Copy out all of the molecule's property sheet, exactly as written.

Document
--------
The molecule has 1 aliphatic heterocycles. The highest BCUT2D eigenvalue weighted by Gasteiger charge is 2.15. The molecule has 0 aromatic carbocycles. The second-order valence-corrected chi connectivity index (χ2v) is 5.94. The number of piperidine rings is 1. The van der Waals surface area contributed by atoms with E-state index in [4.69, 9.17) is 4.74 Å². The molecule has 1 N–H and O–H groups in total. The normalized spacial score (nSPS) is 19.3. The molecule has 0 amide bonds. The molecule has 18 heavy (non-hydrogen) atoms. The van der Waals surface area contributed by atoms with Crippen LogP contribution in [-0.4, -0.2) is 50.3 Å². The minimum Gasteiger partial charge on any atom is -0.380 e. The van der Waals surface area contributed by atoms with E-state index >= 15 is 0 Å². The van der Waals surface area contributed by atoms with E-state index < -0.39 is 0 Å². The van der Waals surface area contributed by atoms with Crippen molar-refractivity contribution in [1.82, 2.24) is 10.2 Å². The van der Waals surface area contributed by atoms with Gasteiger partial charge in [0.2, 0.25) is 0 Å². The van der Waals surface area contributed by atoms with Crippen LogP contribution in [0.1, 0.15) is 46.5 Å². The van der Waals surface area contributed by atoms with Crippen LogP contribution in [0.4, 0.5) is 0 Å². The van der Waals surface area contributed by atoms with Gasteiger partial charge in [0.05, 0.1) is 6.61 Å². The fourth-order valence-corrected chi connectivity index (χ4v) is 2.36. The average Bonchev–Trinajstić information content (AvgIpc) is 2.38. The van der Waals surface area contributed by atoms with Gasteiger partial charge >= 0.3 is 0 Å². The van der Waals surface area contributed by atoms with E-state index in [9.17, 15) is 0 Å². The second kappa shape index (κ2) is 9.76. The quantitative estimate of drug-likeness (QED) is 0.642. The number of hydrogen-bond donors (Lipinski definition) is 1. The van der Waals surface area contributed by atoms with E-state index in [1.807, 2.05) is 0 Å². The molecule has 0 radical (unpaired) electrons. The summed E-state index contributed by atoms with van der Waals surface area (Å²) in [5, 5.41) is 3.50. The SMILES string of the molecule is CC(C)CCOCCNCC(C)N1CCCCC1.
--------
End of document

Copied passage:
The molecule has 1 aliphatic heterocycles. The highest BCUT2D eigenvalue weighted by Gasteiger charge is 2.15. The molecule has 0 aromatic carbocycles. The second-order valence-corrected chi connectivity index (χ2v) is 5.94. The number of piperidine rings is 1. The van der Waals surface area contributed by atoms with E-state index in [4.69, 9.17) is 4.74 Å². The molecule has 1 N–H and O–H groups in total. The normalized spacial score (nSPS) is 19.3. The molecule has 0 amide bonds. The molecule has 18 heavy (non-hydrogen) atoms. The van der Waals surface area contributed by atoms with Crippen LogP contribution in [-0.4, -0.2) is 50.3 Å². The minimum Gasteiger partial charge on any atom is -0.380 e. The van der Waals surface area contributed by atoms with E-state index >= 15 is 0 Å². The van der Waals surface area contributed by atoms with E-state index < -0.39 is 0 Å². The van der Waals surface area contributed by atoms with Crippen molar-refractivity contribution in [1.82, 2.24) is 10.2 Å². The van der Waals surface area contributed by atoms with Gasteiger partial charge in [0.2, 0.25) is 0 Å². The van der Waals surface area contributed by atoms with Crippen LogP contribution in [0.1, 0.15) is 46.5 Å². The van der Waals surface area contributed by atoms with Crippen LogP contribution in [0.4, 0.5) is 0 Å². The van der Waals surface area contributed by atoms with Gasteiger partial charge in [0.05, 0.1) is 6.61 Å². The fourth-order valence-corrected chi connectivity index (χ4v) is 2.36. The average Bonchev–Trinajstić information content (AvgIpc) is 2.38. The van der Waals surface area contributed by atoms with Gasteiger partial charge >= 0.3 is 0 Å². The van der Waals surface area contributed by atoms with E-state index in [9.17, 15) is 0 Å². The second kappa shape index (κ2) is 9.76. The quantitative estimate of drug-likeness (QED) is 0.642. The number of hydrogen-bond donors (Lipinski definition) is 1. The van der Waals surface area contributed by atoms with E-state index in [1.807, 2.05) is 0 Å². The molecule has 0 radical (unpaired) electrons. The summed E-state index contributed by atoms with van der Waals surface area (Å²) in [5, 5.41) is 3.50. The SMILES string of the molecule is CC(C)CCOCCNCC(C)N1CCCCC1.